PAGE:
This article by Nathaniel Rakich is published by Fivethirtyeight. Here is an excerpt
On Jan. 24, Alabama became the second state (after Ohio) to have its new congressional map struck down in court. But while Ohio’s map was thrown out by the state Supreme Court for violating the state constitution, Alabama’s was overturned by three federal judges who determined the map short-changed Black voters of representation in Congress. That’s a significant difference because it will require the Supreme Court to weigh in, potentially reshaping federal law in the process. As a result, the ruling could reverberate far beyond Alabama. It could open the door for increased nonwhite representation in other states, too — if it holds up on appeal.
As a refresher, the U.S. Supreme Court ruled in 2019 that partisan gerrymandering was a political question that federal courts should not adjudicate. However, they can still hear cases relating to racial gerrymandering — i.e., whether a map discriminates against voters of a certain race. Alabama poses just such a question. Back in November 2021, Alabama’s Republican-controlled legislature passed a new congressional map that created six majority-white districts and just one majority-Black district. Civil-rights advocates sued, arguing that Black voters in the state were entitled to a second district under the Voting Rights Act, the landmark law that prohibits racial discrimination in voting.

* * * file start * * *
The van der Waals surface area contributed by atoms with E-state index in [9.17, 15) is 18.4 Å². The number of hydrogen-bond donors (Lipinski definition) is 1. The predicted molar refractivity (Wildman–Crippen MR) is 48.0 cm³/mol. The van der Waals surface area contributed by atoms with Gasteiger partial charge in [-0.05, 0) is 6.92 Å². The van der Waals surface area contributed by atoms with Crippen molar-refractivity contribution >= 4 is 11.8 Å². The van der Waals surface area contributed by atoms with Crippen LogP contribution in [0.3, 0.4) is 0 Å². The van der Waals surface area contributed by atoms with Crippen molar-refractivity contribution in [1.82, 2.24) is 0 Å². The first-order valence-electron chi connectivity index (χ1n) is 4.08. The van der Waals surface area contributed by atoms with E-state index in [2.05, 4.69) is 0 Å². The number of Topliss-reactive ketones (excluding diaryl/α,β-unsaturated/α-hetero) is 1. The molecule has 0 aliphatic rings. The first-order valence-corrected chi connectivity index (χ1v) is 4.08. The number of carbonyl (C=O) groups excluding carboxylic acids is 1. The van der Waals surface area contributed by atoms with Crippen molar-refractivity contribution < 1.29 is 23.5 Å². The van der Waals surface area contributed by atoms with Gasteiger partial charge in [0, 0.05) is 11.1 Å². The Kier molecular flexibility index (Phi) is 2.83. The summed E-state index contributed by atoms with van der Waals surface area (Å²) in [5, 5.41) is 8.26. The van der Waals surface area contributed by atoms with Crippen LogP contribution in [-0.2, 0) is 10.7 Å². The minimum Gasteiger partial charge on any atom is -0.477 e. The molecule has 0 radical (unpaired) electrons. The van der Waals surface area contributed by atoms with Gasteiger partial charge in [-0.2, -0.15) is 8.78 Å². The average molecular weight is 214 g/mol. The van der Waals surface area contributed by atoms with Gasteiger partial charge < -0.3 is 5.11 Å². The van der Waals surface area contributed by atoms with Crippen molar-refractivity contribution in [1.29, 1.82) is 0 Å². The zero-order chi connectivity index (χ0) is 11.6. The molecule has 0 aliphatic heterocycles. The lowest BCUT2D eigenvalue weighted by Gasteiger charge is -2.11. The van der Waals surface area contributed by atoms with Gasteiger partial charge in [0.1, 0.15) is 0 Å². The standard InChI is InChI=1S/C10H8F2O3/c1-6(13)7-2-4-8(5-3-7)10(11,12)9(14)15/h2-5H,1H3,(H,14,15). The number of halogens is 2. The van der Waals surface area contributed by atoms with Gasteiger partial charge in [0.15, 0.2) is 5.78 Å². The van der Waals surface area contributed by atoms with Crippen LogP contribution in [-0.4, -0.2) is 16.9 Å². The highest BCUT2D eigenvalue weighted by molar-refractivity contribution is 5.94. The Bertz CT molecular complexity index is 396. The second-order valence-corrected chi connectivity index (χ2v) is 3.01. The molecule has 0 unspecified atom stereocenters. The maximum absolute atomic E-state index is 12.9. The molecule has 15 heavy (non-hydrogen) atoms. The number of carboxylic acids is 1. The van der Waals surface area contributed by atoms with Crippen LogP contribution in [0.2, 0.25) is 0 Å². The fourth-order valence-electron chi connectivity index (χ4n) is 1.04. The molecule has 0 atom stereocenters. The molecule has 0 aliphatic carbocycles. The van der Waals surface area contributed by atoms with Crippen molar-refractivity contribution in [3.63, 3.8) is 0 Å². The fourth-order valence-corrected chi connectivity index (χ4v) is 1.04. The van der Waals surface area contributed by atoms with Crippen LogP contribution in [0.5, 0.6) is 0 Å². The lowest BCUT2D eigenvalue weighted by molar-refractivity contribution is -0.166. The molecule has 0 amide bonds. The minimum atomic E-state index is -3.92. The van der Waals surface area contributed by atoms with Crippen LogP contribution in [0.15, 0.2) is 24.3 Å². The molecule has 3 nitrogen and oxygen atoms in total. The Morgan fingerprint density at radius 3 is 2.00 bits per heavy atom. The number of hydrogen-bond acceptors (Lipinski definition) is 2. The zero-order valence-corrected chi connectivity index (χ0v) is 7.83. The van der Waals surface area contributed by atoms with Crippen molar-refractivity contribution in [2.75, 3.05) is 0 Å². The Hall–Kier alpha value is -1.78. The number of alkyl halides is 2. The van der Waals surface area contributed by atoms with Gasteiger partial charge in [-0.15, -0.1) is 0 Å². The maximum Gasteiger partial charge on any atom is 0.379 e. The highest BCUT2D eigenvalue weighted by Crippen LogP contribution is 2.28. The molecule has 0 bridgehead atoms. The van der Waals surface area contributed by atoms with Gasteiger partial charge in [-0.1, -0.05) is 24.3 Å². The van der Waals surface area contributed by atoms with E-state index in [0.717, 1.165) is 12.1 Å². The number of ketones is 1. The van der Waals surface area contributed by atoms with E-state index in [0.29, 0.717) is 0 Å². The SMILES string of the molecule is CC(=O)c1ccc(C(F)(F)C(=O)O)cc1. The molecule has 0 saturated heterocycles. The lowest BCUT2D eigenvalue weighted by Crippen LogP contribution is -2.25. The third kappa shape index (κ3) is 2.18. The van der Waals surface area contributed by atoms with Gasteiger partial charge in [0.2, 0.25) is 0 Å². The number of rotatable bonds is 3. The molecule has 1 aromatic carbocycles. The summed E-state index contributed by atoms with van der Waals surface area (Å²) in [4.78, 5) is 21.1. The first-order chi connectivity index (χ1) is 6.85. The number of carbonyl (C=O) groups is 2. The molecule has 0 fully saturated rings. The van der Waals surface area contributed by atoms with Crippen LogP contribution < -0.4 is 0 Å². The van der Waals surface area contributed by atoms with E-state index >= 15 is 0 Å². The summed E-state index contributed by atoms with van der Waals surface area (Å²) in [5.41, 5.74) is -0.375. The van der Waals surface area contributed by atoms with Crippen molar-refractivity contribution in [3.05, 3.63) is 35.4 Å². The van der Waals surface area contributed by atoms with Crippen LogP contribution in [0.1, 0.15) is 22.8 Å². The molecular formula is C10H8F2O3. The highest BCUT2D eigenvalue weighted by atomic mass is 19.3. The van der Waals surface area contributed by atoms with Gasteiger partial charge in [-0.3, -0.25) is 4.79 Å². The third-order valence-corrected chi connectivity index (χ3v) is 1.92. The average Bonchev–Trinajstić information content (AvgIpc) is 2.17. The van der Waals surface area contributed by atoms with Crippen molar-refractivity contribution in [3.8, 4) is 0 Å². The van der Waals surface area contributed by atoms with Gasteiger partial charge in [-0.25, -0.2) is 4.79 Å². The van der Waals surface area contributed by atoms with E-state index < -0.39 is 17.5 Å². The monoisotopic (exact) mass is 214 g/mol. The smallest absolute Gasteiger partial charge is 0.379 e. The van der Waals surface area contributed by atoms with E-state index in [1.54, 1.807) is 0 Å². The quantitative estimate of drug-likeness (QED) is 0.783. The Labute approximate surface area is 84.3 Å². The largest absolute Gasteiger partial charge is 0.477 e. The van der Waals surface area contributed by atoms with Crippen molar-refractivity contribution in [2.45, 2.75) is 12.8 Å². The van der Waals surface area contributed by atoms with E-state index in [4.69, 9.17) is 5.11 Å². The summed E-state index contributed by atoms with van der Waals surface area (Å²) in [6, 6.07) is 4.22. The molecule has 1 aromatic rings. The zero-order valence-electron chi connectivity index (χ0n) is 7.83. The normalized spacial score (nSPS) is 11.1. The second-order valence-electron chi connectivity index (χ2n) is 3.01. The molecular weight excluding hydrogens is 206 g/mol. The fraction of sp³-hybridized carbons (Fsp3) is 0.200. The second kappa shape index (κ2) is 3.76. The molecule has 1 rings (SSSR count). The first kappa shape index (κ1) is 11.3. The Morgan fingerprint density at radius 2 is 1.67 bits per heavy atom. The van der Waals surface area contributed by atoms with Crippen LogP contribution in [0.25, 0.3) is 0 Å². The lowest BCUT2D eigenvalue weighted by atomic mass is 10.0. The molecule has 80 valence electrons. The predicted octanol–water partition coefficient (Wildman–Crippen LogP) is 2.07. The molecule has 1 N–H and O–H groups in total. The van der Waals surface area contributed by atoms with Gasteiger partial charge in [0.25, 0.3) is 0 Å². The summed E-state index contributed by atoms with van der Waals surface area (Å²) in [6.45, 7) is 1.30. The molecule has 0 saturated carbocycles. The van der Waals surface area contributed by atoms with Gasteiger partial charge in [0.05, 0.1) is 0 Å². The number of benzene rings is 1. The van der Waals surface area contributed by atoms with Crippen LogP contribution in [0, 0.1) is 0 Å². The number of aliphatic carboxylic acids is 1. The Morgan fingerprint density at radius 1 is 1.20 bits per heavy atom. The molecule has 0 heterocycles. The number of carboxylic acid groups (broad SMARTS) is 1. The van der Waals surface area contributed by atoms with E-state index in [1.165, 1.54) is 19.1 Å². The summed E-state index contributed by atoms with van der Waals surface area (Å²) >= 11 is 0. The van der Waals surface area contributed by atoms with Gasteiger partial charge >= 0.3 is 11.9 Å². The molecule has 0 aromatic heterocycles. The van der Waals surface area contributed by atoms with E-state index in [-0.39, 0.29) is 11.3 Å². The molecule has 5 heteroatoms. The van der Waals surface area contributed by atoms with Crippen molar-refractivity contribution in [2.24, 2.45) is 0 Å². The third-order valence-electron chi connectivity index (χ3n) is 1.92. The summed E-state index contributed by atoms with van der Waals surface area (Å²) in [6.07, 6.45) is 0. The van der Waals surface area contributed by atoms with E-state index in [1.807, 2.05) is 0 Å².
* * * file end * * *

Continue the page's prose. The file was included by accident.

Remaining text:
Read the full article here.